Engaging With Suppliers to Meet Supply Chain Sustainability Goals

As companies advance their sustainable development initiatives into the extended supply chain, their suppliers become a crucial source of information and market expertise.

By · May 10, 2012

As companies advance their sustainable development initiatives into the extended supply chain, their suppliers become a crucial source of information and market expertise. Consequently, suppliers are under increasing pressure to participate in these programs. How best to involve trading partners in green supply chain projects and develop mutually beneficial relationships is an urgent challenge for enterprises worldwide.

According to the Carbon Disclosure Project (CDP) in its 2012 Supply Chain Report , “suppliers that do not measure, quantify, and manage their greenhouse gas emissions will soon see their business move to competitors that can provide better information and clearer evidence of change.”

Of the 50 CDP Supply Chain member enterprises surveyed in the report, some 62% reward suppliers with good carbon management practices, up from 28% in 2010. Moreover, 39% of these member organizations “will soon begin deselecting suppliers that do not adopt such measures,” says CDP. This compares to 23% of member organizations in the previous report. Even though the CDP sample is biased toward environmentally aware organizations, there is “growing momentum for supply chain engagement,” CDP asserts.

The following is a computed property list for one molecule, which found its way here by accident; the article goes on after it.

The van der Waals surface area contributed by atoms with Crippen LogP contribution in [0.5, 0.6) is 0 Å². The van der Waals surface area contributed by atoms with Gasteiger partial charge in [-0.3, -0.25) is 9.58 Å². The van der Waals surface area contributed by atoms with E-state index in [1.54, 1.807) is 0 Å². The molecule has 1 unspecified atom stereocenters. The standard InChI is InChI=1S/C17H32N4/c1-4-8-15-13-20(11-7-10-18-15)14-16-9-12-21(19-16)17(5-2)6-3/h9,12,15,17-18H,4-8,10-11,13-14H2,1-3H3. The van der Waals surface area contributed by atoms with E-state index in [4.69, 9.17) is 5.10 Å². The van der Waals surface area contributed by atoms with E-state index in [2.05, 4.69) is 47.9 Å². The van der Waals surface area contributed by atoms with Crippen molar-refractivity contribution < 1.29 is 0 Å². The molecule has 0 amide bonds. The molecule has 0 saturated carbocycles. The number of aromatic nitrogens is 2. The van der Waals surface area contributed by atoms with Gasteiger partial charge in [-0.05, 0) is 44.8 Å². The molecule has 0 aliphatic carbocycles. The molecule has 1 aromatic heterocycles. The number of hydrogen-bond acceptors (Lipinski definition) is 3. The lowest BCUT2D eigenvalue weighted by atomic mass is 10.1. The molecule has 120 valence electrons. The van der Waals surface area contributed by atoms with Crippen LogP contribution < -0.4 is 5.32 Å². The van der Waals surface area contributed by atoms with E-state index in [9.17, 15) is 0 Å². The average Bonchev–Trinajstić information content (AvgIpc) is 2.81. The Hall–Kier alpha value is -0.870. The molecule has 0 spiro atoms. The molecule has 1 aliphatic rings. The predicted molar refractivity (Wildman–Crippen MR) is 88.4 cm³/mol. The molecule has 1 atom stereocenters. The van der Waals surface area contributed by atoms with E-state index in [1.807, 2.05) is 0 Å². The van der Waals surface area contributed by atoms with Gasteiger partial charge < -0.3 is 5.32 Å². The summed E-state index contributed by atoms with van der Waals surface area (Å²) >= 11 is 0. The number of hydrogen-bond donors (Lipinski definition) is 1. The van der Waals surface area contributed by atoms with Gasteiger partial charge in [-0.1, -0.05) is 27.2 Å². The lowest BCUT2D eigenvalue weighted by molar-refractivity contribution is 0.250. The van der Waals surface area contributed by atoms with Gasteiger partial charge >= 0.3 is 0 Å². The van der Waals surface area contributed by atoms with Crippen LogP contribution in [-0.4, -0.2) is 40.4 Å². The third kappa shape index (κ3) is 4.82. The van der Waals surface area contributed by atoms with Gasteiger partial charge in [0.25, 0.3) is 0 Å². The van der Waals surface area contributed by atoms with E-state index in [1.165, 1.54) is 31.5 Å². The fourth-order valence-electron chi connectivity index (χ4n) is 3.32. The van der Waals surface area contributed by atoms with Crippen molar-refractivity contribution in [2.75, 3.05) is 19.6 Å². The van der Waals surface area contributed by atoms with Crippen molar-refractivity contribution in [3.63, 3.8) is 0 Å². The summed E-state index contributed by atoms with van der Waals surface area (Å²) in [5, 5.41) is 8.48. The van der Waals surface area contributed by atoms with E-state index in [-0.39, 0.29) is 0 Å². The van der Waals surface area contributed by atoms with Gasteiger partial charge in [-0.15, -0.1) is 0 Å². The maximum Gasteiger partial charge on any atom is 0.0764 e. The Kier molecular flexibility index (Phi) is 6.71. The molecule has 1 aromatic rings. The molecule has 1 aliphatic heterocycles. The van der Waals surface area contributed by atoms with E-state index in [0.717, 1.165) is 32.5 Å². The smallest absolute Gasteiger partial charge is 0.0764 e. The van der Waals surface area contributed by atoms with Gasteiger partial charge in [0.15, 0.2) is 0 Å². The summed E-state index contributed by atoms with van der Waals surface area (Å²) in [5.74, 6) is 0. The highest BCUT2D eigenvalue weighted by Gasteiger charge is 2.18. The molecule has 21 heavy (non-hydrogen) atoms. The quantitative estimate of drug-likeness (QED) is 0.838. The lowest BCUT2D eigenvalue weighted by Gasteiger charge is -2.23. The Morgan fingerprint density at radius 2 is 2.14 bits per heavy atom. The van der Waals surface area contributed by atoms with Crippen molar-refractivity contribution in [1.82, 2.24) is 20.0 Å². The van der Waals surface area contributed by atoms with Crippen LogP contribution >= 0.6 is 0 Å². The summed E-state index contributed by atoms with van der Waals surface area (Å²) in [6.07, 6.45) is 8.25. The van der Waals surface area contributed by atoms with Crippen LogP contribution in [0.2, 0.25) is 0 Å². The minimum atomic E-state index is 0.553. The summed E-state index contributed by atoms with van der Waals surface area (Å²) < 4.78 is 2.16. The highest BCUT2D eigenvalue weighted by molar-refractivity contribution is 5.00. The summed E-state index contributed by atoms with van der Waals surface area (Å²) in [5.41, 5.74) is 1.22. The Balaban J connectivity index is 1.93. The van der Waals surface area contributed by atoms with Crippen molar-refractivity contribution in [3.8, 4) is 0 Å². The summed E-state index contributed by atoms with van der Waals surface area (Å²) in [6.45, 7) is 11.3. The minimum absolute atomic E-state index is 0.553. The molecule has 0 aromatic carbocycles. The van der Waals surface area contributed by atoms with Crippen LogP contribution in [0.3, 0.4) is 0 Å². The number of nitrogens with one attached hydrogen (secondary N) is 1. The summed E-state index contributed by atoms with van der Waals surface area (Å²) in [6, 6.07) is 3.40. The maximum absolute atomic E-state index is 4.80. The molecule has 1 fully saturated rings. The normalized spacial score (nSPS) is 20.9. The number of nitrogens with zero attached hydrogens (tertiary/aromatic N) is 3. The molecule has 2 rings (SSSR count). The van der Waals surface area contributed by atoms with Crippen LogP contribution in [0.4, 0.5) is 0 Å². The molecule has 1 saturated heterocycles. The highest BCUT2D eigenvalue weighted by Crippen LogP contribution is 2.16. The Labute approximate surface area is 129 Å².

image

Subscribe to Logistics Management Magazine!

Subscribe today. It's FREE!
Get timely insider information that you can use to better manage your entire logistics operation.
Start your FREE subscription today!

Latest Whitepaper
Making the Case For: An Automated Dimensioning Solution
Read our new Making the Case download to learn how a growing number of shippers are managing these market pressures and realizing significant ROI from investments with the help of automated dimensioning solutions.
Download Today!
From the December 2017 Logistics Management Magazine Issue
Trade and transport analysts see rates rising across all modes in accordance with continued expansion of domestic and international markets. Economists, meanwhile, say shippers can expect revenue growth in transport verticals to remain in the 3%-plus range.
2018 Customs & Regulations Update:10 observations on the “digital trade transformation”
Moore on Pricing: Freight settlement and your TMS
View More From this Issue
Subscribe to Our Email Newsletter
Sign up today to receive our FREE, weekly email newsletter!
Latest Webcast
2018 Rate Forecast
Join our panel of top oil and transportation analysts for an exclusive look at where rates are headed and the issues driving those rate increases over the coming year.
Register Today!
EDITORS' PICKS
Building the NextGen Supply Chain: Keeping pace with the digital economy
Peerless Media’s 2017 Virtual Summit shows how creating a data-rich ecosystem can eliminate...
2017 NASSTRAC Shipper of the Year: Mallinckrodt; Mastering and managing complexity
An inside look at how a large pharmaceutical firm transformed its vendor and supplier relationships...

2017 Alliance Awards: Recognizing outstanding supply chain partnerships
In an era where effective supply chain collaboration is both highly valued and elusive, Logistics...
26th Annual Study of Logistics and Transportation Trends: Transportation at Digital Speed
While a majority of companies strongly agree that transportation is a strategically important...